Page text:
He's 23-5 as a starter for No. 6-ranked Stanford and has the Cardinal 3-0 heading into Saturday's game against UCLA. Luck, the 2010 Heisman Trophy runner-up, is the leading candidate for this year's honor.
Shaw, who was Stanford's offensive coordinator under Harbaugh, learned right away that Luck was a different kind of cat.
"The first game he started as a redshirt freshman was at Washington State," Shaw remembered. "He dropped back and no one was open. He took off scrambling up the sideline and, with the safety coming, I figured he'd go out of bounds. But he didn't. He ran the guy over and got four more yards.
"He's so competitive, he never even thought about stepping out. He was our second-leading rusher that year. He's an even better athlete than people give him credit for."
In athleticism and arm strength, the deep out is the toughest ball for a quarterback. Elway made a nice living throwing it in Denver.
"Andrew Luck throws the deep out," said the anonymous director of college scouting. "He makes every throw you could want. And he's great on touch passes and screens, where you want some finesse. Throw in the toughness, the poise and smarts, and you have the total package.
"Most guys, you hear all these ludicrous superlatives and they turn out to be media creations, the Brady Quinns of the world. Not this guy."
In his report on Luck written last year, the scout wrote, "Forget everything else. Here are three plays that say who he is."
He listed a scramble against California when a defensive back was obliterated trying to tackle him, a goal-line run against UCLA when a defender was similarly de-cleated -- and the time he wrecked USC's Wright. Not one was a passing play.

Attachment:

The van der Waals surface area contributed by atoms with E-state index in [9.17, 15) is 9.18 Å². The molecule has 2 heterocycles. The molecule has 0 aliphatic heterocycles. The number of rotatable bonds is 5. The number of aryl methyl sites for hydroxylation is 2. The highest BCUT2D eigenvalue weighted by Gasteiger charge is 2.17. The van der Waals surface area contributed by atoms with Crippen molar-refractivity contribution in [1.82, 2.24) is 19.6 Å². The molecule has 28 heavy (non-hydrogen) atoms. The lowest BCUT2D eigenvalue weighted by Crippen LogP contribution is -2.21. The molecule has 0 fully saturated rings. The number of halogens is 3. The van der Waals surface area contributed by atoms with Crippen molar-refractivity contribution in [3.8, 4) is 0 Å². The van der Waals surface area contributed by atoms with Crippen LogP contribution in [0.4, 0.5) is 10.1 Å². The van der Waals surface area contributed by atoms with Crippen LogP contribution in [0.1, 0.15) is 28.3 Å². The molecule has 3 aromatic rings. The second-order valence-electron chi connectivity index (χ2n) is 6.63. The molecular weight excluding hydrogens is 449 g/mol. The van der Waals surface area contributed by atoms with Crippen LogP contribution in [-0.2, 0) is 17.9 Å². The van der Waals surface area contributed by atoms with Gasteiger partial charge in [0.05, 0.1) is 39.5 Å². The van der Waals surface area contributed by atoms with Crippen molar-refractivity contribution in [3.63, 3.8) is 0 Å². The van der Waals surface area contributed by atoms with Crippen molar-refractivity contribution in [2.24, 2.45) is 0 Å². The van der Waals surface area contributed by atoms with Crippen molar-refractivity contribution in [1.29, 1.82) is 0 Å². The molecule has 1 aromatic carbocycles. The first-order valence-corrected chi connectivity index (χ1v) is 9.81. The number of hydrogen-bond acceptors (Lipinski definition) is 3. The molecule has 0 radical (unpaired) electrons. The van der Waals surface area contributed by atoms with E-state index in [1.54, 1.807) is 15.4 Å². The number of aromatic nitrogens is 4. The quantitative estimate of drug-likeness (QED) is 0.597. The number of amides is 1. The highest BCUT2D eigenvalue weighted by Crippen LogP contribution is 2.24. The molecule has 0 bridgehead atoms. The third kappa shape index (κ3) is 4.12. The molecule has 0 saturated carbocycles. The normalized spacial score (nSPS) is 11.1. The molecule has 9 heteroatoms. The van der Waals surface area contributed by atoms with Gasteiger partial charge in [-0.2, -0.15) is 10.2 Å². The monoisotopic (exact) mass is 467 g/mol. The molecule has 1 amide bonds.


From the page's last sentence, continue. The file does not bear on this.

"You can stop the tape right there," the scout said. "That's all you need to see."
The conspiracy theories
Stanford's Shaw feels sorry for the struggling NFL teams who are confronted almost daily with questions about Luck.
"Two games into a 16-game season, and everybody goes crazy," he said last week. "You're the head coach of the Chiefs and the running back gets hurt. You can still go on a run, maybe 8-2, and make the playoffs. But everybody wants to talk about Andrew Luck."
More than a dozen websites regularly track the Suck for Luck sweepstakes. As the season progresses, scrutiny will be sharpened for those teams still in the race. When does "rebuilding" cross over into the gray area of tanking?
Conspiracy theorists want to know:
• Why did the Seattle Seahawks seem to downgrade at the quarterback position, installing Tarvaris Jackson as starter behind a young, inexperienced offensive line that includes two rookies and a second-year player?
• If the Indianapolis Colts truly were concerned about Manning's health -- and their ability to win games in 2011 -- why did they wait until 18 days before the opener to pull 38-year-old Kerry Collins out of retirement?